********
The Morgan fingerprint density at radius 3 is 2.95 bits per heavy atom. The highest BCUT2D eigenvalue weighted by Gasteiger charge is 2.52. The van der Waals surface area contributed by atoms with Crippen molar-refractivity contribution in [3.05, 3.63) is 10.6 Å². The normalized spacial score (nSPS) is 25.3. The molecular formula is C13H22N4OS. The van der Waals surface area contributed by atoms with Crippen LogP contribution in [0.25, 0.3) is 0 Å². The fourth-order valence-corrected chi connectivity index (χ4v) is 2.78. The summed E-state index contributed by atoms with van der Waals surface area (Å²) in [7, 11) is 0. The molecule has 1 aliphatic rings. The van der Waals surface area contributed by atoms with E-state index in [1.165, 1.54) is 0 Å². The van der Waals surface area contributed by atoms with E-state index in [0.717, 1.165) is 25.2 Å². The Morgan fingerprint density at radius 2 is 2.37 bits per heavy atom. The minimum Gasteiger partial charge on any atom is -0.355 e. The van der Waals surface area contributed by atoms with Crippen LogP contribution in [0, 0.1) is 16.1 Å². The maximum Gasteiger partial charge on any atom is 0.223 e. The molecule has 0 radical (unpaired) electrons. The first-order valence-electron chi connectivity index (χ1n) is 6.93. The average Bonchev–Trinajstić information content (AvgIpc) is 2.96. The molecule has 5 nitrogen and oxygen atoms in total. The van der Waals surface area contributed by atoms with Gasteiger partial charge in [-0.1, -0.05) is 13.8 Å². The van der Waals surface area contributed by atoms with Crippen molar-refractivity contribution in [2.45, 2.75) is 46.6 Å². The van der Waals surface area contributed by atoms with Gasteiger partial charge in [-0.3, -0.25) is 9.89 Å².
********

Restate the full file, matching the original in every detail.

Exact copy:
The Morgan fingerprint density at radius 3 is 2.95 bits per heavy atom. The highest BCUT2D eigenvalue weighted by Gasteiger charge is 2.52. The van der Waals surface area contributed by atoms with Crippen molar-refractivity contribution in [3.05, 3.63) is 10.6 Å². The normalized spacial score (nSPS) is 25.3. The molecular formula is C13H22N4OS. The van der Waals surface area contributed by atoms with Crippen LogP contribution in [0.25, 0.3) is 0 Å². The fourth-order valence-corrected chi connectivity index (χ4v) is 2.78. The summed E-state index contributed by atoms with van der Waals surface area (Å²) in [7, 11) is 0. The molecule has 1 aliphatic rings. The van der Waals surface area contributed by atoms with E-state index in [1.165, 1.54) is 0 Å². The van der Waals surface area contributed by atoms with E-state index in [0.717, 1.165) is 25.2 Å². The Morgan fingerprint density at radius 2 is 2.37 bits per heavy atom. The minimum Gasteiger partial charge on any atom is -0.355 e. The van der Waals surface area contributed by atoms with Crippen LogP contribution in [0, 0.1) is 16.1 Å². The maximum Gasteiger partial charge on any atom is 0.223 e. The molecule has 0 radical (unpaired) electrons. The first-order valence-electron chi connectivity index (χ1n) is 6.93. The average Bonchev–Trinajstić information content (AvgIpc) is 2.96. The molecule has 5 nitrogen and oxygen atoms in total. The van der Waals surface area contributed by atoms with Gasteiger partial charge in [-0.1, -0.05) is 13.8 Å². The van der Waals surface area contributed by atoms with Crippen molar-refractivity contribution in [2.45, 2.75) is 46.6 Å². The van der Waals surface area contributed by atoms with Gasteiger partial charge in [-0.3, -0.25) is 9.89 Å².